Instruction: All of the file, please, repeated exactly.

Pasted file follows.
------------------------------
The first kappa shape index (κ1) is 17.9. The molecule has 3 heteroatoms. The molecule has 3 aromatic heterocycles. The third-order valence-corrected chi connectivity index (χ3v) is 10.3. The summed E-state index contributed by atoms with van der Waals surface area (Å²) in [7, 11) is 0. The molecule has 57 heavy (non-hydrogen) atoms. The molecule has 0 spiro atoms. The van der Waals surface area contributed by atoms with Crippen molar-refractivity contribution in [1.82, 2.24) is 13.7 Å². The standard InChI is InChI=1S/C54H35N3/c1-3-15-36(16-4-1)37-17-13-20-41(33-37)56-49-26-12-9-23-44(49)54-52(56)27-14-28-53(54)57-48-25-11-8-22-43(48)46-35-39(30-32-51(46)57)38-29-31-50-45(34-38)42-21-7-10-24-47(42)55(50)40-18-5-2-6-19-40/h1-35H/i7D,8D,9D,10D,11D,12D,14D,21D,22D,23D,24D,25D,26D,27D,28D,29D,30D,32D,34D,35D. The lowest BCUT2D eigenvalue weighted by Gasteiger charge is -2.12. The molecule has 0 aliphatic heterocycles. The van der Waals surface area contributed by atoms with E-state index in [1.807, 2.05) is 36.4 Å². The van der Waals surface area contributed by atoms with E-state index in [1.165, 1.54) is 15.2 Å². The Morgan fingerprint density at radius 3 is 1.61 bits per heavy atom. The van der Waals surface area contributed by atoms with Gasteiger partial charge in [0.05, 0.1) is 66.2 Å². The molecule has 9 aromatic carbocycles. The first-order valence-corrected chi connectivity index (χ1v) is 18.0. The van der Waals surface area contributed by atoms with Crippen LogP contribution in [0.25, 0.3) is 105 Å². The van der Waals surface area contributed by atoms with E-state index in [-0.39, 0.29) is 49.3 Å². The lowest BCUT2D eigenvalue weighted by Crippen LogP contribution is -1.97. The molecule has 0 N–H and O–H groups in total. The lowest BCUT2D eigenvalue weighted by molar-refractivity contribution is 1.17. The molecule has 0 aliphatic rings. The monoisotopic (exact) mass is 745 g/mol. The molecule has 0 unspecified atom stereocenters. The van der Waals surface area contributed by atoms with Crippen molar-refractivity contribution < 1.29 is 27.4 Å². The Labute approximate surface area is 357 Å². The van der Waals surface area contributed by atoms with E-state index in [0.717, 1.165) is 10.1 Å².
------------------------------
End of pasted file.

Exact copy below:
The first kappa shape index (κ1) is 17.9. The molecule has 3 heteroatoms. The molecule has 3 aromatic heterocycles. The third-order valence-corrected chi connectivity index (χ3v) is 10.3. The summed E-state index contributed by atoms with van der Waals surface area (Å²) in [7, 11) is 0. The molecule has 57 heavy (non-hydrogen) atoms. The molecule has 0 spiro atoms. The van der Waals surface area contributed by atoms with Crippen molar-refractivity contribution in [1.82, 2.24) is 13.7 Å². The standard InChI is InChI=1S/C54H35N3/c1-3-15-36(16-4-1)37-17-13-20-41(33-37)56-49-26-12-9-23-44(49)54-52(56)27-14-28-53(54)57-48-25-11-8-22-43(48)46-35-39(30-32-51(46)57)38-29-31-50-45(34-38)42-21-7-10-24-47(42)55(50)40-18-5-2-6-19-40/h1-35H/i7D,8D,9D,10D,11D,12D,14D,21D,22D,23D,24D,25D,26D,27D,28D,29D,30D,32D,34D,35D. The lowest BCUT2D eigenvalue weighted by Gasteiger charge is -2.12. The molecule has 0 aliphatic heterocycles. The van der Waals surface area contributed by atoms with E-state index in [1.807, 2.05) is 36.4 Å². The van der Waals surface area contributed by atoms with E-state index in [1.165, 1.54) is 15.2 Å². The Morgan fingerprint density at radius 3 is 1.61 bits per heavy atom. The van der Waals surface area contributed by atoms with Gasteiger partial charge in [0.05, 0.1) is 66.2 Å². The molecule has 9 aromatic carbocycles. The first-order valence-corrected chi connectivity index (χ1v) is 18.0. The van der Waals surface area contributed by atoms with Crippen LogP contribution in [0.25, 0.3) is 105 Å². The van der Waals surface area contributed by atoms with E-state index in [-0.39, 0.29) is 49.3 Å². The lowest BCUT2D eigenvalue weighted by Crippen LogP contribution is -1.97. The molecule has 0 N–H and O–H groups in total. The lowest BCUT2D eigenvalue weighted by molar-refractivity contribution is 1.17. The molecule has 0 aliphatic rings. The monoisotopic (exact) mass is 745 g/mol. The molecule has 0 unspecified atom stereocenters. The van der Waals surface area contributed by atoms with Crippen molar-refractivity contribution < 1.29 is 27.4 Å². The Labute approximate surface area is 357 Å². The van der Waals surface area contributed by atoms with E-state index in [0.717, 1.165) is 10.1 Å².